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Should You Sell Your Assets to Pay Off Debt?

If you’re in a load of debt, you’re certainly not alone.

With recent financial crises, many people have been forced to live off of debt over the short term.

Which can quickly add up to tens of thousands of dollars’ worth of debt.

Whether you’re in credit card debt, medical debt, or a large line of credit secured by your home, you may be wondering if it would be a wise idea to sell your long-term assets to pay off your debt.

Sometimes, this can be a good idea, but sometimes it has terrible unforeseen consequences.

Here are some things you need to think about:

What put you in this situation?

One of the first things you should analyze is what put you into this situation. According to Consumer Reports Magazine, about 13% of consumers carry credit card balances of over $10,000.

Some of those consumers are carrying high balances because of one-time catastrophic events, such as a period of time where they had no income or because of a long hospital stay that came with extra non-medical expenses. Others, though, are in a high-debt situation because they simply have horrible spending habits that are out of control.

If you’re in a tough financial situation because of a one-time event, selling off at least some of your assets to pay down your debts can be a good idea because chances aren’t likely that you’ll simply rack up the same debt all over again.

If the problem is your spending, however, selling your assets to pay for your debts could just trap you in a repeating cycle of overspending, leaving you with no retirement savings, life insurance, or other major assets.

If you’re in the second situation, you may need to seek financial counseling to get your spending habits under control before you cash out assets to pay for your debts.

What would the effect be on your everyday finances?

Sometimes it’s tempting to sell assets to pay down large debts just to see that debt number drop. But it’s not a great idea of the paying down of those debts isn’t enough to change your month to month financial situation and to free up some cash for saving or paying down further debts.

If you can cash out a life insurance policy or take money from retirement savings to pay down an entire credit card, that could be a consideration because you’ll have the money you were once throwing towards minimum payments back in your budget every month.

However, using assets to pay down $50,000 of a $100,000 mortgage, though it would reduce your overall debt, wouldn’t change your monthly mortgage payments, so it’s not a great idea.

What would be the tax consequences and other long-term consequences?

Don’t forget that you’ll also need to look at the tax consequences. You could have to pay penalties if you withdraw from your 401(k), for instance. Also, cashing out a bunch of money could put you in a higher tax bracket for the following tax year, which could result in taxes you have difficulty paying.

If you’re considering cashing in your whole life insurance policy, be careful. You may deal with surrender charges on the insurance, and you’ll also leave your dependents without protection in case something happens to you before you can pick up a new life insurance policy.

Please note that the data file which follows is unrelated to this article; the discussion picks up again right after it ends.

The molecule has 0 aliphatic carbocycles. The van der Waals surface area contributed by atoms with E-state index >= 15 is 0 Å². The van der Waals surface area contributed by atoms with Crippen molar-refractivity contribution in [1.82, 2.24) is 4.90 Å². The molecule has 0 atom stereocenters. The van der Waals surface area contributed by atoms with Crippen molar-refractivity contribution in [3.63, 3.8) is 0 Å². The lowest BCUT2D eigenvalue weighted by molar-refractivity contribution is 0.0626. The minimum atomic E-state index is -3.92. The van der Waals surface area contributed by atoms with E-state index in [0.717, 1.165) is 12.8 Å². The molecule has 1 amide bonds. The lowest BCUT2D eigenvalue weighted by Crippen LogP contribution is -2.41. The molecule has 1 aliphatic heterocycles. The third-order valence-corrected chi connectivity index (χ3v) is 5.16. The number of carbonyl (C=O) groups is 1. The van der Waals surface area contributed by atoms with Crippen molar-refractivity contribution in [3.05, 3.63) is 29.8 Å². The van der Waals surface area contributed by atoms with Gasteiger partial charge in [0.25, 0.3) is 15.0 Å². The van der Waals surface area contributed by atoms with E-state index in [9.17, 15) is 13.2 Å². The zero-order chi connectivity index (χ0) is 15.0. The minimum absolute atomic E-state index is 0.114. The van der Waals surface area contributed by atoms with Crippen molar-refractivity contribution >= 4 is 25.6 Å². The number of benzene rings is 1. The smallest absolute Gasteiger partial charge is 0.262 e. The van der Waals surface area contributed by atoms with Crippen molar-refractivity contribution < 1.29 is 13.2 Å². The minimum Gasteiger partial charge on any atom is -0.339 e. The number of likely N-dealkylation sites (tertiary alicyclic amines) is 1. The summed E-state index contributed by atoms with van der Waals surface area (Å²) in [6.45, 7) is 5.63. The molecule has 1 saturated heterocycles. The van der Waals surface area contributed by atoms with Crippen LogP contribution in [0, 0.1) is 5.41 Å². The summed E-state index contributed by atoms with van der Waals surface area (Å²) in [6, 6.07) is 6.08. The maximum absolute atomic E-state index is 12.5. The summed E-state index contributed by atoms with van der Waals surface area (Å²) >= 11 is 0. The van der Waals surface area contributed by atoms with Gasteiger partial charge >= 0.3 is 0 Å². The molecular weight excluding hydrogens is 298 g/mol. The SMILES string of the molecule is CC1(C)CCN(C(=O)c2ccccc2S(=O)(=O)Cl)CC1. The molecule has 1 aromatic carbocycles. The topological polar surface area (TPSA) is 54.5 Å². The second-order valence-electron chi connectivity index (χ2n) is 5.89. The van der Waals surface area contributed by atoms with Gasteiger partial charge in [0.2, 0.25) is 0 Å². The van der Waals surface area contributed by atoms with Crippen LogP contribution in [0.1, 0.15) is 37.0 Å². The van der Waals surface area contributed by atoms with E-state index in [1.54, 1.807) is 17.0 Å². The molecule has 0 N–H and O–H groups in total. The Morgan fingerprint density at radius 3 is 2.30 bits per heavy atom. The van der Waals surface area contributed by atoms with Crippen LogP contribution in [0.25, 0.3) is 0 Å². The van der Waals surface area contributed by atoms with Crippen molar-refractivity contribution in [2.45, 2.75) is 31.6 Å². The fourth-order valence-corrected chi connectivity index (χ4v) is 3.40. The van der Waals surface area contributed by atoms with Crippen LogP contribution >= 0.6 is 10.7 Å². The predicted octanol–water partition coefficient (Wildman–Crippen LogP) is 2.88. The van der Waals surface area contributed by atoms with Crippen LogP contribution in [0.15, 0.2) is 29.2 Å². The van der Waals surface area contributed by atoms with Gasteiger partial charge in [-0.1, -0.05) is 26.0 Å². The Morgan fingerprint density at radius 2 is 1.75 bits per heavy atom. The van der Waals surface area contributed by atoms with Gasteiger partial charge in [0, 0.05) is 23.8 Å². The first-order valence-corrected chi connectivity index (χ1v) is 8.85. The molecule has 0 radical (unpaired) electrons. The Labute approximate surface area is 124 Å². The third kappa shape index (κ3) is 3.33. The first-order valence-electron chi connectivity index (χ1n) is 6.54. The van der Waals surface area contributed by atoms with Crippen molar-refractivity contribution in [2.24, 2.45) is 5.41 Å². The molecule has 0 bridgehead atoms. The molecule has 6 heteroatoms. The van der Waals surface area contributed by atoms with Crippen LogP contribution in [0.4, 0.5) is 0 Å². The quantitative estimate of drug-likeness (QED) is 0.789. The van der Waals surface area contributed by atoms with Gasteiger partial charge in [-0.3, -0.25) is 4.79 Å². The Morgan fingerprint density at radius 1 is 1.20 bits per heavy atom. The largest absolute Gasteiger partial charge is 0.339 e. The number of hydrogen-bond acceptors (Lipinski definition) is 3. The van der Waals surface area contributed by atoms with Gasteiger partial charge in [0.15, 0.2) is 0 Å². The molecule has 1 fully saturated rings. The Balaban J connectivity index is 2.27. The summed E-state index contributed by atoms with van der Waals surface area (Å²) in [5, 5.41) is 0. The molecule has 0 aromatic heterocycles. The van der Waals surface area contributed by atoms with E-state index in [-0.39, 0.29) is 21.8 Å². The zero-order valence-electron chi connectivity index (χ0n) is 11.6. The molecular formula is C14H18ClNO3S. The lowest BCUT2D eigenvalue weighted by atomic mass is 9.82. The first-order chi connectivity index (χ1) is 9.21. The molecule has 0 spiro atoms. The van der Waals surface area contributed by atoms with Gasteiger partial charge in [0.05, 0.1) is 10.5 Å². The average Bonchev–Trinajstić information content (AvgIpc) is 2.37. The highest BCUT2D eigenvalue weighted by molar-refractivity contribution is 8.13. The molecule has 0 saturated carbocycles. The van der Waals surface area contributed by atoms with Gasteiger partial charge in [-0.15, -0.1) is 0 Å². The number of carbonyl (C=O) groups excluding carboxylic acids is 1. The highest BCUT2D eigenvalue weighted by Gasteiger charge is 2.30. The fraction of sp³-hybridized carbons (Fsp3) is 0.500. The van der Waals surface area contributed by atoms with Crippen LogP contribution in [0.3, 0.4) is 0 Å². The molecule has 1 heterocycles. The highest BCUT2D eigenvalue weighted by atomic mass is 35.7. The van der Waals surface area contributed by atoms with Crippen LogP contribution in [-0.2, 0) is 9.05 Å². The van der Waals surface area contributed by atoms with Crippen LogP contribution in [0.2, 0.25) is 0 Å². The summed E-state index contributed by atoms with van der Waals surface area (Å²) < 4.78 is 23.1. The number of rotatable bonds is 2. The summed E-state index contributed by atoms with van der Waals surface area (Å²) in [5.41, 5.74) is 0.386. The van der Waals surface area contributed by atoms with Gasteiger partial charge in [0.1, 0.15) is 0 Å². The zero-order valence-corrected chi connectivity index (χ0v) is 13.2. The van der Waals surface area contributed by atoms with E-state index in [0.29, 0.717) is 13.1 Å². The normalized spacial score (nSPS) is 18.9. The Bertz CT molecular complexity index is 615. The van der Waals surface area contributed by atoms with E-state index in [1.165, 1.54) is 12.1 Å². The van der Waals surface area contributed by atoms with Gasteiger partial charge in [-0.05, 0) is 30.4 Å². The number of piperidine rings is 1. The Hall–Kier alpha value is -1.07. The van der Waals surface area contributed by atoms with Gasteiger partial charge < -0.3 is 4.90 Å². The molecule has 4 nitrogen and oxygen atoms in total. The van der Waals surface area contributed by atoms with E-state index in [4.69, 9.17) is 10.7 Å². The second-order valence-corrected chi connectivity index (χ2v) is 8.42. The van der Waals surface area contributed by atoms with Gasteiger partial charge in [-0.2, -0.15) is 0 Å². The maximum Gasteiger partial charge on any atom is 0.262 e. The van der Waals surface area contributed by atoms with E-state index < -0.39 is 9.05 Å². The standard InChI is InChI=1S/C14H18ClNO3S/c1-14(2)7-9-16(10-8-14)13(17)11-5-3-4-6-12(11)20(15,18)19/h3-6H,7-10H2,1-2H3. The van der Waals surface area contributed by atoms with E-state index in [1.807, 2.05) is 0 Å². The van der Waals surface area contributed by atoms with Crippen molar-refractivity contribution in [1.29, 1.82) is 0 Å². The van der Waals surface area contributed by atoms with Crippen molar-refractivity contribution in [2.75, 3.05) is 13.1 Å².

Besides that, cashing out your assets, especially your retirement money, makes it hard to catch up over the long term. If you’re getting close to retirement, it may be better to simply chip away at your debts month by month rather than cashing out your retirement funds and scrambling to play catch-up down the road.

What other options do you have?

Many people turn to the idea of cashing out assets and investments to pay down their debts because it seems like the simplest, most efficient solution. While it is probably the quickest way for people to pay off medical or credit card debts, it’s definitely not the smartest option for everyone. Before you go this route, look at your other options. Here are a few:

  • Try transferring your balances. If you’re dealing with high interest credit card debt, check out balance transfer credit cards, which usually helps get a low interest rate and lower your monthly minimum payments. Once your monthly minimums are lowered, you can start paying down the principle balance rather than just paying the interest on the debt.
  • Consider financial counseling. If you have trouble with constant overspending and getting out of hand with your budget, consider meeting with a financial counselor who can help you get your spending in check. It may mean taking some tough steps, such as creating a tight budget, or even getting a second part-time job to pay down your debts, but it will be worthwhile in the long run.
  • Snowball your debts. If you’re already fairly good at managing your month to month finances but aren’t sure how to effectively pay down your debt, try the snowball method. Pay the monthly minimums on all your debts every month, and then put any extra money you can come up with towards the debt with the highest interest rate. Once that debt is paid off, you’ll put the minimum payment you were paying toward it plus your extra cash towards the debt with the second-highest interest rate. By the time you get to the last debt on your list, you’ll be throwing huge wads of cash at your debt month after month, paying it off very quickly. This method is particularly effective when combined with a balance transfer credit card and a solid monthly budget.

As always, you should talk to your personal financial advisor who will be able to take into account your individual circumstances.

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